Dr. Gambert is professor of medicine and associate chair for clinical program development, co-director, Division of Gerontology and Geriatric Medicine, Department of Medicine, University of Maryland School of Medicine; director, Geriatric Medicine, University of Maryland Medical Center and R Adams Cowley Shock Trauma Center; and professor of medicine, Division of Gerontology and Geriatric Medicine, Johns Hopkins University School of Medicine, Baltimore, MD.
I first heard of ankylosing spondylitis (AS) as a child. I had been told that Ed Sullivan, the well-known television personality, had this disease, and I watched him every week as he introduced America to such performers as the Beatles and the Supremes. I was particularly drawn to his obvious straight back and apparent inability to move fluidly across the stage. For some reason, I have seen several elderly patients with this disease in recent days and thought it would be a good time to review AS with you, our readers. While AS was not the reason I saw these patients, in each case, it limited their functional capacity and made it considerably more difficult for them to be rehabilitated back to their baseline capacity.
AS is derived from the Greek words ankylos, meaning “still,” and spondylos, meaning “vertebrae.” In the literature, the condition has been referred to as Marie-Strümpell disease, Bekhterev syndrome, and Bekhterev’s disease, although these are now considered largely outdated terms. AS is a chronic, inflammatory disease of the axial skeleton, with variable involvement of nonarticular structures and peripheral joints. It mainly affects joints in the spine and the sacroiliac joint in the pelvis, and it may eventually lead to a fusion of the spine. When the spine is completely fused, there is a resultant rigidity often referred to as “bamboo spine.” AS is thought to be due to some immunological abnormality and to have a strong genetic predisposition. Because there is no known cure, treatment is focused on controlling pain and improving physical function. While it has been observed in skeletal remains of 5000-year-old Egyptian mummies, it was not until the late nineteenth century when Vladimir Bekhterev of Russia, Adolph Strümpell of Germany, and Pierre Marie of France provided sufficient descriptions to permit an accurate diagnosis before the development of severe spinal deformity.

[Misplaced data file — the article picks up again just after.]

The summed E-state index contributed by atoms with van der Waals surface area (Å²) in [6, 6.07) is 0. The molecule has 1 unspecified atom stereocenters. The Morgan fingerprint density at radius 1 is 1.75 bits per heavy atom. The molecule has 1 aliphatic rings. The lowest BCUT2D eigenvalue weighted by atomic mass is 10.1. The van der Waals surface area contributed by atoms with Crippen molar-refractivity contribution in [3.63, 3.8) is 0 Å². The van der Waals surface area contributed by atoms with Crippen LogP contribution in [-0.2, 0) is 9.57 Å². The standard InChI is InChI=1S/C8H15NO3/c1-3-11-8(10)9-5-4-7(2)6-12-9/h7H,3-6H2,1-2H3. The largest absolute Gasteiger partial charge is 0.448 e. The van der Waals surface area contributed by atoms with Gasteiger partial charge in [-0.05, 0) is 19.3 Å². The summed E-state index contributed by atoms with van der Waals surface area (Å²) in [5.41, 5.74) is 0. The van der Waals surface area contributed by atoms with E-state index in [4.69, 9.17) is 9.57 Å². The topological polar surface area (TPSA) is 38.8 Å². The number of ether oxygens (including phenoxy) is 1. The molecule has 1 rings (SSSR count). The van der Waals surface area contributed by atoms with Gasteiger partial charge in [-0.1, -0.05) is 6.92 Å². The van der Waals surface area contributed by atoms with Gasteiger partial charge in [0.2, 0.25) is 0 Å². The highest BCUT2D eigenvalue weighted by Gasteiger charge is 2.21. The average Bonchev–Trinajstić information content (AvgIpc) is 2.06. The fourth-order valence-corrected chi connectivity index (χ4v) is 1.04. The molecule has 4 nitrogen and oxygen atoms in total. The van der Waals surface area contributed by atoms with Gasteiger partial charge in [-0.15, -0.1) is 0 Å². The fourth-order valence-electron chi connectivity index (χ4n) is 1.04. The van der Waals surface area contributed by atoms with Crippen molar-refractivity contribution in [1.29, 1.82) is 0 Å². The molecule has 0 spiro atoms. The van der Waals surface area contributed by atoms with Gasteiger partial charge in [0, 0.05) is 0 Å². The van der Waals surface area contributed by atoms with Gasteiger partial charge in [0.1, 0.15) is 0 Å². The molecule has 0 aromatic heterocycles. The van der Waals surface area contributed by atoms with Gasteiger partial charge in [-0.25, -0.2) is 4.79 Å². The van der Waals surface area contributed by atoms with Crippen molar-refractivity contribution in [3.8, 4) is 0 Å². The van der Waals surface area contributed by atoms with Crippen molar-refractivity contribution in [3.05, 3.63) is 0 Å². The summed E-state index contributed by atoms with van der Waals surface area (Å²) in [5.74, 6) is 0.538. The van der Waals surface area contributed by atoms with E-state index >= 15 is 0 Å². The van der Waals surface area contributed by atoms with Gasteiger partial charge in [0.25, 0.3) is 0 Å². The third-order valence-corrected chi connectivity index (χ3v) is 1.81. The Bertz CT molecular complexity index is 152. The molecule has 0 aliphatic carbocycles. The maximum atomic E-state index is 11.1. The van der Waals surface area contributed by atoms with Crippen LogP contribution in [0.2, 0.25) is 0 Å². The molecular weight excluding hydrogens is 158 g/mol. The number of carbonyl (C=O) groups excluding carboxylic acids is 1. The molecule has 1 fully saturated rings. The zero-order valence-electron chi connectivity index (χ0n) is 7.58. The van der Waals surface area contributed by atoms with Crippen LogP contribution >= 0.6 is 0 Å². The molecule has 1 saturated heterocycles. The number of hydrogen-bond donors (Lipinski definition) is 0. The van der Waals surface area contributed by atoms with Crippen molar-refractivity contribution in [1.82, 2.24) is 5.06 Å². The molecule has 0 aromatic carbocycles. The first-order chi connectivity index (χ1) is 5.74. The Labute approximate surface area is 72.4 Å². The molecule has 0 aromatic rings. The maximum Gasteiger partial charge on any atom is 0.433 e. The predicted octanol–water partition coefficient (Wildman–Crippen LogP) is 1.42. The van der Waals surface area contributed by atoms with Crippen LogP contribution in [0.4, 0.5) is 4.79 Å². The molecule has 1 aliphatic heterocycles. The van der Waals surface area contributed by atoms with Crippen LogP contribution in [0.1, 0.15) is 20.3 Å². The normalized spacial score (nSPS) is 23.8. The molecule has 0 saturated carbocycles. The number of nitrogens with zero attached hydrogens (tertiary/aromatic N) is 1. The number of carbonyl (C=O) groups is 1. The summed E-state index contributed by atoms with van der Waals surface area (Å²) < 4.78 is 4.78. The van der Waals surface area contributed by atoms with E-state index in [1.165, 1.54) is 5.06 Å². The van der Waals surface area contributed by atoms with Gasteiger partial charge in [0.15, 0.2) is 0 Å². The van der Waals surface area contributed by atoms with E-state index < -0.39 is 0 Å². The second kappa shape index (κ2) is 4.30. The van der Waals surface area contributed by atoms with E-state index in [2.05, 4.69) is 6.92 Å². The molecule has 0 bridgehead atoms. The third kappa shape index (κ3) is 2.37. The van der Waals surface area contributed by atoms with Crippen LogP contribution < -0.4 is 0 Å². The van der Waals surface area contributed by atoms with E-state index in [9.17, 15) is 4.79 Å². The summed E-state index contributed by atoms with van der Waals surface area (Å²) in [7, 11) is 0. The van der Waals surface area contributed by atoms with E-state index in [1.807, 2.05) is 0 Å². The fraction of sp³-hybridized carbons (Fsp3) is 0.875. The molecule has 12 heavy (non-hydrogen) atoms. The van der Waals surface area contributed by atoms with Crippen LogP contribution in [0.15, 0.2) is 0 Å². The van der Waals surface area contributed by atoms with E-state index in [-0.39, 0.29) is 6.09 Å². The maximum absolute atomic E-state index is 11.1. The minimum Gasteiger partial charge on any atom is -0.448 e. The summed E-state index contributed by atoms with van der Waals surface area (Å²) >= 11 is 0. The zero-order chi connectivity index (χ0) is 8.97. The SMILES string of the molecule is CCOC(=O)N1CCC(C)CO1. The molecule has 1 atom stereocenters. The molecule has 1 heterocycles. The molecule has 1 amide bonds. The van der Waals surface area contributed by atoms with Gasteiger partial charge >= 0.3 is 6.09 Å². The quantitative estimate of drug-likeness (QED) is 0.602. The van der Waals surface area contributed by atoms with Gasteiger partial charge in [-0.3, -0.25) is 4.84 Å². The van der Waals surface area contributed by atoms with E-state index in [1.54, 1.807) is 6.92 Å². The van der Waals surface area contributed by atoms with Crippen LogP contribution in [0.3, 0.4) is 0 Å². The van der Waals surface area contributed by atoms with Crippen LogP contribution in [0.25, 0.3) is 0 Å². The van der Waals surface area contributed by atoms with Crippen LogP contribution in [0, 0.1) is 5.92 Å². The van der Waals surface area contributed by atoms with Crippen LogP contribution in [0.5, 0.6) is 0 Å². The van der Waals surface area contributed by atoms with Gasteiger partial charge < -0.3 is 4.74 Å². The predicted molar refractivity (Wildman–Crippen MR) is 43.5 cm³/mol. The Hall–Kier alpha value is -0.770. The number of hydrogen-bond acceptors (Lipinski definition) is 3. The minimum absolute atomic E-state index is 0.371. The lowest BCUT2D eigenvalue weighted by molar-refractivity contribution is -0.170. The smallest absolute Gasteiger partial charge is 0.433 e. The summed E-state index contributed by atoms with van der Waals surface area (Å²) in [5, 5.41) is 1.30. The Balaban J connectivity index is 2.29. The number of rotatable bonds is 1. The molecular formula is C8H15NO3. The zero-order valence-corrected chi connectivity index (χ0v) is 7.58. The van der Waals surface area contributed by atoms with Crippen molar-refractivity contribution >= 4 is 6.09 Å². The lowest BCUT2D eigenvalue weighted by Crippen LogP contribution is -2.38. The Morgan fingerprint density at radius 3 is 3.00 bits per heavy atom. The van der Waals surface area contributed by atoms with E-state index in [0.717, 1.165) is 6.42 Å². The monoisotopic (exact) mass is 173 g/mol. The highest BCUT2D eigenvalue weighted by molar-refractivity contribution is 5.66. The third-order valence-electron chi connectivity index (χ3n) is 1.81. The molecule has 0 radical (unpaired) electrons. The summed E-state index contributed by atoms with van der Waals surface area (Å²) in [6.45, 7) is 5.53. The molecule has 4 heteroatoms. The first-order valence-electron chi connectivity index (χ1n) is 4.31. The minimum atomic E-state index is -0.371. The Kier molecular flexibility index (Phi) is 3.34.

AS is three times more common in men than in women, with an overall prevalence of 0.25% in the general US population.1 The majority of patients with AS have the HLA-B27 antigen and high levels of immunoglobulinA in the blood.1 Interestingly, the HLA-B27 antigen is expressed by Klebsiella bacteria, which are found in high levels in the feces of patients with AS. It has been proposed that the Klebsiella bacteria may trigger the disease. Based on this finding, it has been suggested that reduced consumption of dietary starch may benefit AS patients,2 although this has not been proven in rigorously controlled studies. Although possibly linked, only 5% of persons with the HLA-B27 genotype contract AS. Tumor necrosis factor-alpha (TNF alpha) and interleukin-1 have also been implicated in the pathogenesis of AS.
AS typically develops between the ages of 20 and 40 years, with the first symptoms typically being chronic pain and stiffness in the middle part of the spine; sometimes the entire spine may be affected with pain felt in the buttock or even the back of the thigh. Men are usually more significantly affected. Pain is often severe at rest, but reportedly improves with certain physical activities. After more than 20 years of living with the disease, more than 80% of patients report daily pain and stiffness and more than 60% require daily use of medications to control these symptoms.
There is no single test to help diagnose AS. Clinical evaluation coupled with radiography studies of the spine show characteristic spinal changes and sacroiliitis. By the time a diagnosis has been made on a radiograph, however, the disease has usually been present for as long as 10 years. Computed tomography and magnetic resonance imaging can help clinicians make an earlier diagnosis, although the reliability of these studies remains unclear.